Nina Hinton (Head of Business and Development at Open Awards) outlines why she loves youth work.
We have just finished developing our new Level 2 Award in Youth Work at Open Awards. Working on this qualification development was an opportunity to reflect on the skills and knowledge needed to be a good youth worker. The breadth of skills required for youth work is one of the reasons why I love it – it’s challenging but so rewarding.
I have been involved in youth work throughout my career to date. Whatever ‘day job’ I have, I am always drawn back to some element of working with young people. There is something about working with young people in a less formal setting that provides the scope of opportunity to make an impact and support the development of soft skills. Having previously achieved my Level 2 Award in Youth Work, I enjoy knowing that, with a bit of refresher training, I can return to youth work at any point.
Currently, I run a youth group for young people with disabilities or learning difficulties in Stockport. This was something I had done before moving to Open Awards but had stopped when starting the new role.
I lasted a whole 6 months without youth work.
18 months into setting up and running the new Social Club at Pure Innovations, I love it just as much as ever. Here are just a few of my reasons why:
- Seeing young people develop
Youth work isn’t like teaching. There isn’t a syllabus or assessments to pass. However, it plays an important part in supporting the development of young people. I love seeing the change in the young people who attend – from not joining in the first week, to being the ring-leader a year later. Youth work allows you to supportively challenge behaviour, opinions and doubts and leads to improved confidence and social skills. Perhaps most importantly, a youth work role is a facilitation role; encouraging young people to challenge each other’s view points and behaviours and to teach each other new things. Youth projects can offer a safe environment for young people to learn new skills and ‘have a go’. From sports to crafts to cooking and life skills, by creating a safe and supportive environment, young people will push themselves to try new things without the fear of failure.
- Learn how to do things and developing my own skills
Youth work forces me to try new things and teach myself how to do something. The youth groups I have been involved in have always been user-led. The young people decide for themselves what they want to do each week. This then gives me a week to learn how to do whatever it is they want to do! A bonus of youth work is being able to participate in the sessions and learn from experts and volunteers who come in to delivery specific sessions, however a lot of the sessions are down to the youth worker learning how to do something and then teaching this to their young people. This year I have ‘mastered’ (or at least can have a go at) origami; zumba; archery; table tennis; loom bands; and piano playing.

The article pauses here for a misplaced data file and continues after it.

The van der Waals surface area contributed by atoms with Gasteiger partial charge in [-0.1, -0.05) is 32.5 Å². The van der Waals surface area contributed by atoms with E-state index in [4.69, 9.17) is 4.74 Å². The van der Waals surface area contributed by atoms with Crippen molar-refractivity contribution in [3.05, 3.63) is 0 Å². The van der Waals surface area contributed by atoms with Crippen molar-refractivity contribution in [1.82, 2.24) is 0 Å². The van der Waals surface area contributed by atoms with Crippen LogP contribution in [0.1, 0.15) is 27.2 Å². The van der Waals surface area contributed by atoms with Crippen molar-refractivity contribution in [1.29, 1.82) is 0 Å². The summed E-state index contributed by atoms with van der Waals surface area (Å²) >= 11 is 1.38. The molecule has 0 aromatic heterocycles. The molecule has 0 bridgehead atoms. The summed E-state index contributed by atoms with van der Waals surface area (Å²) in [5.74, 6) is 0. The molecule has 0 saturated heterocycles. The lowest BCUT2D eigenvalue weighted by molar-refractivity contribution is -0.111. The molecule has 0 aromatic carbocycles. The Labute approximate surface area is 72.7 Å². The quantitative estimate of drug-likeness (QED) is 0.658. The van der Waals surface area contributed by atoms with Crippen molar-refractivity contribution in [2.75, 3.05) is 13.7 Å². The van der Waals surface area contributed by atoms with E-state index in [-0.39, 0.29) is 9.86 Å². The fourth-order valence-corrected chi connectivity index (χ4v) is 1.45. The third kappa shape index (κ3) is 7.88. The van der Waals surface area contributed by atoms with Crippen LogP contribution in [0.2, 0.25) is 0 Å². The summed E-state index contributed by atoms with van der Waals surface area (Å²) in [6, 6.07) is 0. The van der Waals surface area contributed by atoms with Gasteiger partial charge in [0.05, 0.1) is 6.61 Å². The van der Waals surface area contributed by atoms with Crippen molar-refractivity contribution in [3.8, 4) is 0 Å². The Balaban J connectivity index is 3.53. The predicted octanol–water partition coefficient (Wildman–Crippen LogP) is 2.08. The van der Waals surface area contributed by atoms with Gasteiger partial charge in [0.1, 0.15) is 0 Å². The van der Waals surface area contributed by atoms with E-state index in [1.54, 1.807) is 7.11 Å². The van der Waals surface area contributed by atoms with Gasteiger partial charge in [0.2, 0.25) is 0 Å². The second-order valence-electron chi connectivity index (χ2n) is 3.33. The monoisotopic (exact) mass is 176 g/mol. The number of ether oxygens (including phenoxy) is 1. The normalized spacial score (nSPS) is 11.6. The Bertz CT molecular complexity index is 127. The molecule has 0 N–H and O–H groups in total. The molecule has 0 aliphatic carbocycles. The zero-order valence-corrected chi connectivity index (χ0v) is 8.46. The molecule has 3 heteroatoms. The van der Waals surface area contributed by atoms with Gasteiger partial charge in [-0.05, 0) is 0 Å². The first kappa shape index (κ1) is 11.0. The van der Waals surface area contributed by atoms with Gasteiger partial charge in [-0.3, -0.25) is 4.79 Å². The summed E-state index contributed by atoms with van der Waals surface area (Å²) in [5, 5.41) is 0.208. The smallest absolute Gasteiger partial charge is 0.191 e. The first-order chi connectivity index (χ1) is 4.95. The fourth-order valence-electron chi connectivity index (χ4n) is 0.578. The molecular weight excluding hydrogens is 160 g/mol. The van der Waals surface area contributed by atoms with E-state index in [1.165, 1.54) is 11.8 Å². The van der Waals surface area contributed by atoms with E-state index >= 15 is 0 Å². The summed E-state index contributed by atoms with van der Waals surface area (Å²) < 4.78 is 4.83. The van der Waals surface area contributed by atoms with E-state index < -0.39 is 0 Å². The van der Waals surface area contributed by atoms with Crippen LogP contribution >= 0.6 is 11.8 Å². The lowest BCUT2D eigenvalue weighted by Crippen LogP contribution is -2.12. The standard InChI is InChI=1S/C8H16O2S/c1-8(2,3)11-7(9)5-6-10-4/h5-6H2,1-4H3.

- Seeing new friendships formed
This is probably the most obvious outcome of a youth group but arguably the most important. Youth groups are often set up for young people who may struggle to form meaningful relationships and friendships. This could include young people with disabilities or learning difficulties; young people with social, emotional and behavioural difficulties; young people in care or care leavers; young people from black, Asian or monitory ethnic backgrounds. There is nothing more satisfying than seeing young people meeting each other and forming strong and supportive friendships. There are challenges that come with this, and as a youth worker, you need to be prepared to deal with the anxieties and emotions that accompany friendships and relationships. In working through these anxieties and emotions with their young people, youth workers are privileged in playing a key role.
- Working with passionate and enthusiastic youth workers and volunteers
Perhaps just as rewarding as working with young people, is working with passionate and enthusiastic youth workers and volunteers. I am lucky to work with a fantastic team who bring so much skills, knowledge and enjoyment to the youth group. I particularly value working with volunteers who give up their own time to support the youth group – we wouldn’t be able to run the group without them and they bring so much added value. Just as the young people develop and learn, so does the team. I love seeing volunteers grow in confidence and learn how to deal with the difficult scenarios they’re faced with. Most recently one of our volunteers has started paid employment – it’s just as rewarding seeing her progression as it is the young people she has supported and helped over the last 6 months.
Challenging – yes; hard work – yes; rewarding – yes; the main reason why I love youth work is simply because it’s fun!
Youth work absolutely challenges you and forces you to continue to develop your knowledge and skills on a weekly basis. The reason I am always drawn back to it, along with so many other youth workers, is the sheer enjoyment you get from working with some incredible young people. Each week is different and you never really know how a session is going to go, but what is consistent, aside from the drama and noise levels, is the young people’s energy and willingness to learn. I end every session ready to collapse on a sofa, but I also end it happy and reinvigorated to approach the next challenge with enthusiasm and positivity.